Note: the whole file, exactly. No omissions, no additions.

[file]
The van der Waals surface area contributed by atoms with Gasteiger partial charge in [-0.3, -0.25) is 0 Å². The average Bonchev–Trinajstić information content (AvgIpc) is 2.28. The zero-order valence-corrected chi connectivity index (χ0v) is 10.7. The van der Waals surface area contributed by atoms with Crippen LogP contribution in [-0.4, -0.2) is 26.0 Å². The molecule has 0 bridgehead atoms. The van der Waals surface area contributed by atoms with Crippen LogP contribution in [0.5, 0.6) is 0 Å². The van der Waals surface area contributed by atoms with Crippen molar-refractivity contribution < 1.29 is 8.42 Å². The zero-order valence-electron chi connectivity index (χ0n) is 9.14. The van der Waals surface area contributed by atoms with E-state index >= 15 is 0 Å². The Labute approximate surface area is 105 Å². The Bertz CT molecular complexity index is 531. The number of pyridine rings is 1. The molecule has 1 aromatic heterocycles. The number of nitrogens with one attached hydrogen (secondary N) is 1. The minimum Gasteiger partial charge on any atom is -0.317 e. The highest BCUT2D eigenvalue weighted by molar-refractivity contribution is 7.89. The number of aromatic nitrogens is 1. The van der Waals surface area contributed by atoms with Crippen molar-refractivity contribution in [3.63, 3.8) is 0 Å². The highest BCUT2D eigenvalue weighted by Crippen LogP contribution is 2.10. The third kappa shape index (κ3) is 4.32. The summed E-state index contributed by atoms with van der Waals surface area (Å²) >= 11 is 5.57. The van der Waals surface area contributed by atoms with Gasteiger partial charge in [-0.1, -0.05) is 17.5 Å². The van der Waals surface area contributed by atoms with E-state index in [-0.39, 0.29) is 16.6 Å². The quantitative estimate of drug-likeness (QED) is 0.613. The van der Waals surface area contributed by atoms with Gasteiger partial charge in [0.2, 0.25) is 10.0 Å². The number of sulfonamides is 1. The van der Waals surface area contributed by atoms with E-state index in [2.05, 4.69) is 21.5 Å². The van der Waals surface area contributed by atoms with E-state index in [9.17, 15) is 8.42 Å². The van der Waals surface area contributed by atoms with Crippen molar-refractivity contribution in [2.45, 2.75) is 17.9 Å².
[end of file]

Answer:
The van der Waals surface area contributed by atoms with Gasteiger partial charge in [-0.3, -0.25) is 0 Å². The average Bonchev–Trinajstić information content (AvgIpc) is 2.28. The zero-order valence-corrected chi connectivity index (χ0v) is 10.7. The van der Waals surface area contributed by atoms with Crippen LogP contribution in [-0.4, -0.2) is 26.0 Å². The molecule has 0 bridgehead atoms. The van der Waals surface area contributed by atoms with Crippen LogP contribution in [0.5, 0.6) is 0 Å². The van der Waals surface area contributed by atoms with Crippen molar-refractivity contribution < 1.29 is 8.42 Å². The zero-order valence-electron chi connectivity index (χ0n) is 9.14. The van der Waals surface area contributed by atoms with E-state index >= 15 is 0 Å². The Labute approximate surface area is 105 Å². The Bertz CT molecular complexity index is 531. The number of pyridine rings is 1. The molecule has 1 aromatic heterocycles. The number of nitrogens with one attached hydrogen (secondary N) is 1. The minimum Gasteiger partial charge on any atom is -0.317 e. The highest BCUT2D eigenvalue weighted by molar-refractivity contribution is 7.89. The number of aromatic nitrogens is 1. The van der Waals surface area contributed by atoms with Crippen molar-refractivity contribution in [3.63, 3.8) is 0 Å². The highest BCUT2D eigenvalue weighted by Crippen LogP contribution is 2.10. The third kappa shape index (κ3) is 4.32. The summed E-state index contributed by atoms with van der Waals surface area (Å²) >= 11 is 5.57. The van der Waals surface area contributed by atoms with Gasteiger partial charge in [-0.1, -0.05) is 17.5 Å². The van der Waals surface area contributed by atoms with E-state index in [-0.39, 0.29) is 16.6 Å². The quantitative estimate of drug-likeness (QED) is 0.613. The van der Waals surface area contributed by atoms with Gasteiger partial charge in [0.2, 0.25) is 10.0 Å². The number of sulfonamides is 1. The van der Waals surface area contributed by atoms with E-state index in [2.05, 4.69) is 21.5 Å². The van der Waals surface area contributed by atoms with E-state index in [9.17, 15) is 8.42 Å². The van der Waals surface area contributed by atoms with Crippen molar-refractivity contribution in [2.45, 2.75) is 17.9 Å².